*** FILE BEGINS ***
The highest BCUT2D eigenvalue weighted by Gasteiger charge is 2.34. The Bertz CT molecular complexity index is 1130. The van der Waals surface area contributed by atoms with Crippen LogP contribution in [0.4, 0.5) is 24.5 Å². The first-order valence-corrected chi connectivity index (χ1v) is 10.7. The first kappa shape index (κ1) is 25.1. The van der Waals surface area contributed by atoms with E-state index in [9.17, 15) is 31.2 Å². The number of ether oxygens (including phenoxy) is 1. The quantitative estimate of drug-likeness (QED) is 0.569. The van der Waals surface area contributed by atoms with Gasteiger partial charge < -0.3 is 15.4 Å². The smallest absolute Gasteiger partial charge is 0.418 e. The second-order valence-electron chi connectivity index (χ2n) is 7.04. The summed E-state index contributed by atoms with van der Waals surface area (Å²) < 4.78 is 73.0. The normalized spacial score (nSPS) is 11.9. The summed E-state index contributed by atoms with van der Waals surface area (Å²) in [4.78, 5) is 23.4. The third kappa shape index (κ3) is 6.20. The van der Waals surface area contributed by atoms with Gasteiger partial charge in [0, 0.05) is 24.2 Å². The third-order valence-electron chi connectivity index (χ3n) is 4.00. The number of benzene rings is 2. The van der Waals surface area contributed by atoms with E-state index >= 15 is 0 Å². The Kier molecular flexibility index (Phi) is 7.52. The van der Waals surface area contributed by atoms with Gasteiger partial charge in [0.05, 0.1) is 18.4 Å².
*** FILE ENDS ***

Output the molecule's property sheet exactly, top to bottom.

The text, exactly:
The highest BCUT2D eigenvalue weighted by Gasteiger charge is 2.34. The Bertz CT molecular complexity index is 1130. The van der Waals surface area contributed by atoms with Crippen LogP contribution in [0.4, 0.5) is 24.5 Å². The first-order valence-corrected chi connectivity index (χ1v) is 10.7. The first kappa shape index (κ1) is 25.1. The van der Waals surface area contributed by atoms with E-state index in [9.17, 15) is 31.2 Å². The number of ether oxygens (including phenoxy) is 1. The quantitative estimate of drug-likeness (QED) is 0.569. The van der Waals surface area contributed by atoms with Gasteiger partial charge < -0.3 is 15.4 Å². The smallest absolute Gasteiger partial charge is 0.418 e. The second-order valence-electron chi connectivity index (χ2n) is 7.04. The summed E-state index contributed by atoms with van der Waals surface area (Å²) < 4.78 is 73.0. The normalized spacial score (nSPS) is 11.9. The summed E-state index contributed by atoms with van der Waals surface area (Å²) in [4.78, 5) is 23.4. The third kappa shape index (κ3) is 6.20. The van der Waals surface area contributed by atoms with Gasteiger partial charge in [0, 0.05) is 24.2 Å². The third-order valence-electron chi connectivity index (χ3n) is 4.00. The number of benzene rings is 2. The van der Waals surface area contributed by atoms with E-state index >= 15 is 0 Å². The Kier molecular flexibility index (Phi) is 7.52. The van der Waals surface area contributed by atoms with Gasteiger partial charge in [0.05, 0.1) is 18.4 Å².